A cloud management platform (CMP) typically helps enterprise IT control and manage the consumption of IT cloud-computing resources from a central location for end users. The idea is that there’s a lot of complexity that needs to be controlled. There are so many ever-changing on-premises, private cloud, and public cloud resources to update, manage, and deliver.
You can think of it like who gets what in a large school cafeteria. Some get the planned meal in a serving line. Some kids bring their own lunch but might buy a snack or a drink. There might be a salad bar or an a la carte section where you order a sandwich. Payment happens with pre-paid lunch cards, voucher cards for guests or kids on free lunches, and then, of course, the typical cash payment options.
A CMP has to manage complexity much the same. It’s about choices, who gets what, and how do they pay.
Here’s a brief summary of the key aspects of an enterprise CMP:
- Provisioning — Create, modify, and delete resources and orchestrate provisioning workflows and management operations
- Requests — Collect and fulfill requests from internal users to access cloud services or deploy cloud resources
- Monitoring — Monitor the performance and availability metrics as well as the intelligence to analyze data to prevent incidents or automate incident resolution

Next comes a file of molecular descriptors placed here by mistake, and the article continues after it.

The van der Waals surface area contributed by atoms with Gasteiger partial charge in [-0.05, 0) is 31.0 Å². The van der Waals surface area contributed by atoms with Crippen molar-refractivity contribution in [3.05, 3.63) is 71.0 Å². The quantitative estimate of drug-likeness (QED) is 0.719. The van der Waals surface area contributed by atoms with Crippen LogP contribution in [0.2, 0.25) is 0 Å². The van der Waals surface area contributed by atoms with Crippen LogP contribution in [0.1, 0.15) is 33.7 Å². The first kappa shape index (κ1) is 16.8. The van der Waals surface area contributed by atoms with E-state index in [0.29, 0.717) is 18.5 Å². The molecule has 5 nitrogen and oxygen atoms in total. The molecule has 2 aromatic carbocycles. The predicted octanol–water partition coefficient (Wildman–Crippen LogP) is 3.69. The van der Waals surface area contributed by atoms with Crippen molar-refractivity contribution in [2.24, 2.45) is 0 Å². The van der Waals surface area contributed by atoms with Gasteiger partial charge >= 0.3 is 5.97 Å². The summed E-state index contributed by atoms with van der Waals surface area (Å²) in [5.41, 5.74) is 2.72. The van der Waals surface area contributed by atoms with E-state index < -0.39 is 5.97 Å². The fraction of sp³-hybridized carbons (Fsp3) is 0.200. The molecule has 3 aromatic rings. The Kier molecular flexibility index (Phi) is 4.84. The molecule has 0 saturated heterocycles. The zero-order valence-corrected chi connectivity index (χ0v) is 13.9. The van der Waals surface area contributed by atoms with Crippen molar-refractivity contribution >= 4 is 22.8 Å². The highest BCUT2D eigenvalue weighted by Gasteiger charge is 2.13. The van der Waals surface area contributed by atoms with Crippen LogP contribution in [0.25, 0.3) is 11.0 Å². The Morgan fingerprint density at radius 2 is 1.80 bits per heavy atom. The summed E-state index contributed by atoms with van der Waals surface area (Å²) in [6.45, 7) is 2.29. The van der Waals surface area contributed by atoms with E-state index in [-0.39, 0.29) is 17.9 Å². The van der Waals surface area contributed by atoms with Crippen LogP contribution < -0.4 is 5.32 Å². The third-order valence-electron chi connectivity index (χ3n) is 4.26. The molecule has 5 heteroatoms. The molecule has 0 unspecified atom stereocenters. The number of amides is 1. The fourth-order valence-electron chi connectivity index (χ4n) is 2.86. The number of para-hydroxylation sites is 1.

- Inventory — Discover and maintain an inventory of cloud resources as well as the ability to monitor change and manage configurations
- Cost — Track and optimize spend on an ongoing basis as well as to align resource capacity to actual workload demand
- Migration — Replicate data to migrate workload, implement business continuity (BC) or disaster recovery (DR) architectures, or protect data against accidental deletion or malicious activity
- Security — Manage and secure access to cloud services as well as to enforce a security configuration baseline
- Packaging — Deliver cloud management functionality to end users
Enterprise IT must consider the pros and cons of adopting a CMP that can handle the diverse environments from both a legacy IT infrastructure and private and public cloud resources. They should also consider their new digital business objectives enabled by provisioning and orchestrating IT resources from one or more environments, such as Microsoft Azure, Amazon Web Services (AWS), Google Compute Engine (GCE), Nutanix Acropolis, or VMware.
The most significant value that enterprises can gain from a CMP is to enable a hybrid cloud platform that is vendor agnostic and can connect and deliver all of these resources to the end user. It is an easy way to get the what you need quickly without getting bogged down in the process.